SUMMARY / RELATED TOPICS

Johann Strauss I

Johann Strauss I was an Austrian Romantic composer. He was famous for his waltzes, he popularized them alongside Joseph Lanner, thereby setting the foundations for his sons to carry on his musical dynasty, he is best known for his composition of the Radetzky March. Strauss was born in Leopoldstadt. Strauss's parents, Franz Borgias Strauss and Barbara Dollmann, were innkeepers, he was born a Roman Catholic. His mother died of'creeping fever' when he was seven and five years his father drowned as a result of suicide, in the Danube river. Strauss' guardian, the tailor Anton Müller, placed him as an apprentice to the bookbinder, Johann Lichtscheidl. Contrary to a story told by his son Johann II, Strauss completed his bookbinder appreciation in 1822, he studied music with Johann Polischansky during his apprenticeship and managed to secure a place in a local orchestra, headed by Michael Pamer. Strauss left the orchestra to join a popular string quartet known as the Lanner Quartet, formed by his would-be rivals Joseph Lanner and the Drahanek brothers and Johann.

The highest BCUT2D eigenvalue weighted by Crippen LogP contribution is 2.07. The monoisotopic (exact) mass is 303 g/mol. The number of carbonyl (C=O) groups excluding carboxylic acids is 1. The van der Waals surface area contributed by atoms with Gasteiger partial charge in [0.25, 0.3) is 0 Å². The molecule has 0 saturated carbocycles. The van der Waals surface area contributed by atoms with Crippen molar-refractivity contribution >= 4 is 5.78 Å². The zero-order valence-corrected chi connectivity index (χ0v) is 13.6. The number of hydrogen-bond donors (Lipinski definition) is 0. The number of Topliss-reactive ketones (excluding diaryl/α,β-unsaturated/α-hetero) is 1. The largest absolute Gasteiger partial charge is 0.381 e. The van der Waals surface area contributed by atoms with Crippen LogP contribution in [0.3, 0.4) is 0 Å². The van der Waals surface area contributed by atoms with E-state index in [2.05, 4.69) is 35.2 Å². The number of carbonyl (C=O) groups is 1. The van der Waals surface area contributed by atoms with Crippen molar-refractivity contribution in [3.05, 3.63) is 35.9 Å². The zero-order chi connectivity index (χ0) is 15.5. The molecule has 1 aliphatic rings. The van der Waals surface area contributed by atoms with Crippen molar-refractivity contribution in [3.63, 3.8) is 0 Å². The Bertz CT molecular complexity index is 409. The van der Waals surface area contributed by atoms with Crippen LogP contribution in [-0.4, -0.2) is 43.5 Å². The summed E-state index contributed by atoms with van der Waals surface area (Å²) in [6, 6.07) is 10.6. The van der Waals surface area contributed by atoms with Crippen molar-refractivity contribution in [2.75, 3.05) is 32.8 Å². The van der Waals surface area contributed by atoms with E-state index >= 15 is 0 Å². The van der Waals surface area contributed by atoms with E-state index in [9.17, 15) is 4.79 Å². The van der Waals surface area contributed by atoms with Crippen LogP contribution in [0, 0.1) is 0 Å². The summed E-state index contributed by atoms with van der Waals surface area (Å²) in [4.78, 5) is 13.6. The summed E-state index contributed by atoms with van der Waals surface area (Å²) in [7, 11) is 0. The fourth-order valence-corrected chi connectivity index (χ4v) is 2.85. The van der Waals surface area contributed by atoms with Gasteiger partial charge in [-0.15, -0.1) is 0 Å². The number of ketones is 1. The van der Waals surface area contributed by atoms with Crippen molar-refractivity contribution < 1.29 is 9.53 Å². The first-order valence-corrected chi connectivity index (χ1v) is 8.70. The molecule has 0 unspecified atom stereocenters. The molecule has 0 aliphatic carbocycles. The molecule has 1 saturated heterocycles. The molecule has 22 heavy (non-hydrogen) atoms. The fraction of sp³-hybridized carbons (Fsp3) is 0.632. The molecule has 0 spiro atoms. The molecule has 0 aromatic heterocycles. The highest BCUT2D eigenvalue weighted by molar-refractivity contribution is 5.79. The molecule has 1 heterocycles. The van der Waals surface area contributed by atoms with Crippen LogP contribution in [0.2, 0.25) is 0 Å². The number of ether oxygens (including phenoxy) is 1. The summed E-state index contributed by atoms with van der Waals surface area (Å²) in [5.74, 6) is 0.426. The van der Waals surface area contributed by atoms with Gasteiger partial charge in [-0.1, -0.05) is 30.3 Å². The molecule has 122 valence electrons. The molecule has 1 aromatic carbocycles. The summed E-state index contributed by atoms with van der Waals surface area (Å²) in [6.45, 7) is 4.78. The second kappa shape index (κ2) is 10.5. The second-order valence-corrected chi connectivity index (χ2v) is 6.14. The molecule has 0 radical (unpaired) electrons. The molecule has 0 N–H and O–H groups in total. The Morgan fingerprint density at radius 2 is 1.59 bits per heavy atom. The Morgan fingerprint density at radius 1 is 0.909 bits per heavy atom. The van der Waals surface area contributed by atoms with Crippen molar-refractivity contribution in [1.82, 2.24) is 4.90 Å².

This string quartet playing Viennese Waltzes and rustic German dances expanded into a small string orchestra in 1824. Strauss became deputy conductor of the orchestra to assist Lanner in commissions after it became so popular during the Fasching of 1824 and Strauss was soon placed in command of a second smaller orchestra, formed as a result of the success of the parent orchestra. In 1825, he decided to form his own band and began to write music for it to play after he realized that he could possibly emulate the success of Lanner in addition to putting an end to his financial struggles. By so doing, he would have made Lanner a serious rival although the rivalry did not entail hostile consequences as the musical competition was productive for the development of the waltz as well as other dance music in Vienna, he soon well loved dance composers in Vienna. During the carnival of 1826, Strauss inaugurated his long line of triumphs by introducing his band to the public of Vienna at the Schwan in the suburb of Roßau where his Täuberln-Walzer at once established his reputation.